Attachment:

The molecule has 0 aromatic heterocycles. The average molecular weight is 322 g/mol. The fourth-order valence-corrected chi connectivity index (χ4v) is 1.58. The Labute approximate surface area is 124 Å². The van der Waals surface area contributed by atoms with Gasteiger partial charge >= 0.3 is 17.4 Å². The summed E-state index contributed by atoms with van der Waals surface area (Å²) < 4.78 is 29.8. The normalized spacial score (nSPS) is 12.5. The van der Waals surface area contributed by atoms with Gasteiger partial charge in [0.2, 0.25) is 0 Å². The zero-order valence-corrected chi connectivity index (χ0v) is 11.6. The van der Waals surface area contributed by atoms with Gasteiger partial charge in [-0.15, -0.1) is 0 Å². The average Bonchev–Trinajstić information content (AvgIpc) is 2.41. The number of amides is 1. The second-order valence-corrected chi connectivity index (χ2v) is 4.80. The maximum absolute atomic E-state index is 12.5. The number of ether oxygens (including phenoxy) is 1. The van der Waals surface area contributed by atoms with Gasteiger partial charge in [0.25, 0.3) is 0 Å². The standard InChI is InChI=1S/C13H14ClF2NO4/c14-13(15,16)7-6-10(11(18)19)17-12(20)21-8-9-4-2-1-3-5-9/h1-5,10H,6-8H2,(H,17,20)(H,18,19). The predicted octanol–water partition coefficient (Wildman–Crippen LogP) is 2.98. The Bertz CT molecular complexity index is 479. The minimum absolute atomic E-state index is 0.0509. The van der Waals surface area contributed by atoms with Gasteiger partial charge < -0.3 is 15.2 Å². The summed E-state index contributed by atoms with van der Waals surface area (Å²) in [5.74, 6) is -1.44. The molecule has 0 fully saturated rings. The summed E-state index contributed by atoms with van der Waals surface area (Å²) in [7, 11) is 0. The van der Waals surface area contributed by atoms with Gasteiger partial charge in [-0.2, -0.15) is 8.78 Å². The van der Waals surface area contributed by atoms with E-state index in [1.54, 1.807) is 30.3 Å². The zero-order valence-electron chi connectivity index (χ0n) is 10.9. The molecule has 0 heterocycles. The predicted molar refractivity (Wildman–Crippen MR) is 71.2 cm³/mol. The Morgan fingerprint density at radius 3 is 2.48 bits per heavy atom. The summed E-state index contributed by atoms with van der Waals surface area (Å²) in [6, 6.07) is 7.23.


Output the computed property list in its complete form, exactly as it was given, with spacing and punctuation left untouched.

The molecule has 0 aromatic heterocycles. The average molecular weight is 322 g/mol. The fourth-order valence-corrected chi connectivity index (χ4v) is 1.58. The Labute approximate surface area is 124 Å². The van der Waals surface area contributed by atoms with Gasteiger partial charge >= 0.3 is 17.4 Å². The summed E-state index contributed by atoms with van der Waals surface area (Å²) < 4.78 is 29.8. The normalized spacial score (nSPS) is 12.5. The van der Waals surface area contributed by atoms with Gasteiger partial charge in [0.2, 0.25) is 0 Å². The zero-order valence-corrected chi connectivity index (χ0v) is 11.6. The van der Waals surface area contributed by atoms with Gasteiger partial charge in [-0.15, -0.1) is 0 Å². The average Bonchev–Trinajstić information content (AvgIpc) is 2.41. The number of amides is 1. The second-order valence-corrected chi connectivity index (χ2v) is 4.80. The maximum absolute atomic E-state index is 12.5. The number of ether oxygens (including phenoxy) is 1. The van der Waals surface area contributed by atoms with Gasteiger partial charge in [0.25, 0.3) is 0 Å². The standard InChI is InChI=1S/C13H14ClF2NO4/c14-13(15,16)7-6-10(11(18)19)17-12(20)21-8-9-4-2-1-3-5-9/h1-5,10H,6-8H2,(H,17,20)(H,18,19). The predicted octanol–water partition coefficient (Wildman–Crippen LogP) is 2.98. The Bertz CT molecular complexity index is 479. The minimum absolute atomic E-state index is 0.0509. The van der Waals surface area contributed by atoms with Gasteiger partial charge < -0.3 is 15.2 Å². The summed E-state index contributed by atoms with van der Waals surface area (Å²) in [5.74, 6) is -1.44. The molecule has 0 fully saturated rings. The summed E-state index contributed by atoms with van der Waals surface area (Å²) in [7, 11) is 0. The van der Waals surface area contributed by atoms with Gasteiger partial charge in [-0.2, -0.15) is 8.78 Å². The van der Waals surface area contributed by atoms with E-state index in [1.54, 1.807) is 30.3 Å². The zero-order valence-electron chi connectivity index (χ0n) is 10.9. The molecule has 0 heterocycles. The predicted molar refractivity (Wildman–Crippen MR) is 71.2 cm³/mol. The Morgan fingerprint density at radius 3 is 2.48 bits per heavy atom. The summed E-state index contributed by atoms with van der Waals surface area (Å²) in [6, 6.07) is 7.23.